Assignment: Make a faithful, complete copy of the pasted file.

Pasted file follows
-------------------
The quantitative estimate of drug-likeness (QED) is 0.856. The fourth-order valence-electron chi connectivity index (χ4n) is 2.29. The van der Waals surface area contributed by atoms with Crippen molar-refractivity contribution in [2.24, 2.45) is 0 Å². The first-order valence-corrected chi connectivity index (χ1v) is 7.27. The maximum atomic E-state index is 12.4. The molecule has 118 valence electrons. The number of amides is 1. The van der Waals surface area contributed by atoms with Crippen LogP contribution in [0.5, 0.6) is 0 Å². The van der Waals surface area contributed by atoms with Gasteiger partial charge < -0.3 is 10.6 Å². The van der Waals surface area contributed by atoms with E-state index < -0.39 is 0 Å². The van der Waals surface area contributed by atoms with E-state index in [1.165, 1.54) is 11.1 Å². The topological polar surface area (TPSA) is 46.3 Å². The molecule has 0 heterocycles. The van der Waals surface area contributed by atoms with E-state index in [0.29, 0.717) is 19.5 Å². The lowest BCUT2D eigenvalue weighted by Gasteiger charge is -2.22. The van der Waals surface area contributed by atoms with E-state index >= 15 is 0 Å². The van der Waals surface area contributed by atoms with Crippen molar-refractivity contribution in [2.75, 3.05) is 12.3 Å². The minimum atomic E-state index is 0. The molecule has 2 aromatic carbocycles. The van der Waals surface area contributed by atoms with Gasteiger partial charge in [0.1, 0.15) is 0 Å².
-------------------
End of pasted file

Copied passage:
The quantitative estimate of drug-likeness (QED) is 0.856. The fourth-order valence-electron chi connectivity index (χ4n) is 2.29. The van der Waals surface area contributed by atoms with Crippen molar-refractivity contribution in [2.24, 2.45) is 0 Å². The first-order valence-corrected chi connectivity index (χ1v) is 7.27. The maximum atomic E-state index is 12.4. The molecule has 118 valence electrons. The number of amides is 1. The van der Waals surface area contributed by atoms with Crippen LogP contribution in [0.5, 0.6) is 0 Å². The van der Waals surface area contributed by atoms with Gasteiger partial charge < -0.3 is 10.6 Å². The van der Waals surface area contributed by atoms with E-state index < -0.39 is 0 Å². The van der Waals surface area contributed by atoms with E-state index in [1.165, 1.54) is 11.1 Å². The topological polar surface area (TPSA) is 46.3 Å². The molecule has 0 heterocycles. The van der Waals surface area contributed by atoms with E-state index in [0.29, 0.717) is 19.5 Å². The lowest BCUT2D eigenvalue weighted by Gasteiger charge is -2.22. The van der Waals surface area contributed by atoms with E-state index >= 15 is 0 Å². The van der Waals surface area contributed by atoms with Crippen molar-refractivity contribution in [2.75, 3.05) is 12.3 Å². The minimum atomic E-state index is 0. The molecule has 2 aromatic carbocycles. The van der Waals surface area contributed by atoms with Gasteiger partial charge in [0.1, 0.15) is 0 Å².